Wednesday, 6 August 2008

Critical Section and Vista Compatibility

There have been a number of questions raised about why ChangeBASE currently does not analyze applications for Critical Section security issues. Referencing the Windows 3.1 Windows Logo certification program and Microsoft's developer handbook, "Critical Section" changes under Vista include the following recommendations;

"Developer Code should always;
Should always initialize critical sections.
Should not read into undocumented objects. Applications that read into the undocumented structures to assess the status of a critical section will most likely break if they are looking for uninitialized and freed critical sections.
Should prevent starvation. Applications that call Sleep while holding the critical section lock now can cause starvation for other threads that need the lock. Sleep calls should be placed after the LeaveCriticalSection call."

To analyze specific Critical Section thread synchronization references (i.e. InitializeCriticalSectionAndSpinCount or EnterCriticalSection ) you must be able to determine the process flow or the logic flow of the software under analysis. And to this, you must run the software and walk through the desired functionality. It is possible to examine file and COM object headers for these types of functions. However, this will generate a significant "over-reporting" issue without actually producing useful information on whether the identified Critical Section functions may cause a problem.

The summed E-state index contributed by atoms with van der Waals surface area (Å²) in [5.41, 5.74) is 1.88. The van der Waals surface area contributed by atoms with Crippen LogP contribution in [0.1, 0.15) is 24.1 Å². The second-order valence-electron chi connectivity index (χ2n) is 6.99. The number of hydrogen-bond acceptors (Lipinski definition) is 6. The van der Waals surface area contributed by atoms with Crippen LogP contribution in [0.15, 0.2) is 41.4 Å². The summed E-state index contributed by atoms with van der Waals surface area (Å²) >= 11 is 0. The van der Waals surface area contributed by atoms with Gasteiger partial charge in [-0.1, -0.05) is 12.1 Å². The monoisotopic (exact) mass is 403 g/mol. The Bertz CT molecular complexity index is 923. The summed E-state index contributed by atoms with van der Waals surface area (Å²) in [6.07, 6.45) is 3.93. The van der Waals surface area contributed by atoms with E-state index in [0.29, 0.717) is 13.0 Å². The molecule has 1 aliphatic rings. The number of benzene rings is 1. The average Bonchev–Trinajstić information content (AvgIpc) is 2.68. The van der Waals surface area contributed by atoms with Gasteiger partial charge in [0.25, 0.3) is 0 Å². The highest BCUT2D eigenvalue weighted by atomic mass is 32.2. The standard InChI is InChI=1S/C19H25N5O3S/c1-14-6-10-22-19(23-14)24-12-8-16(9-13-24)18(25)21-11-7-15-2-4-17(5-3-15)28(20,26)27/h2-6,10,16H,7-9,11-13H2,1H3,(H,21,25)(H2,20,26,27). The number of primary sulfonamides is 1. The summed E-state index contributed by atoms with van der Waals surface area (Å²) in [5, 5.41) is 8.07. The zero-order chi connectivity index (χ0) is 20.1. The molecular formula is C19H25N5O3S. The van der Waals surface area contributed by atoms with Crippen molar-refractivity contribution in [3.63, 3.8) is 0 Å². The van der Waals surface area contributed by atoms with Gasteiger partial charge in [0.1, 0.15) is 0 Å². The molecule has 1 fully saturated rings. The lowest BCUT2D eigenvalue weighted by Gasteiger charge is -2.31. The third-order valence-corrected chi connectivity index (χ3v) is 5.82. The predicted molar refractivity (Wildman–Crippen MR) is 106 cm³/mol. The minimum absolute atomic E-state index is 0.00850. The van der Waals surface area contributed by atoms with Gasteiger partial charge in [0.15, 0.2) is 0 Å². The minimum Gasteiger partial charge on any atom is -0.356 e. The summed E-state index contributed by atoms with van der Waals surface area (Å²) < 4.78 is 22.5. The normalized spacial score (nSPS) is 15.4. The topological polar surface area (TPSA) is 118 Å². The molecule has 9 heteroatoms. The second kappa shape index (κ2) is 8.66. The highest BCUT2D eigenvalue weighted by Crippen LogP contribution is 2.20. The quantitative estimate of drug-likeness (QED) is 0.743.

Given that, the impact of this issue is slightly reduced performance issues on multi-threaded applications and the probability of an adverse impact is extremely low, ChangeBASE is currently not including the Critical Section analysis in the Platform Integrity plugin pack.

Further Information on Critical Section code changes can be found at:

1 comment:

Chris Jackson said...

"...the impact of this issue is slightly reduced performance issues on multi-threaded applications..."

Actually, the impact is undefined, but possibilities include an AV.

But it would be super hard to detect this statically because the application state is paramount here. However, it's also vanishingly unlikely that you'll run into it in the wild. I've seen uninitialized crit sections cause app issues a grand total of 3 times ever, two of them fixed in the system SDB before Windows Vista shipped. The third the customer just fixed their code.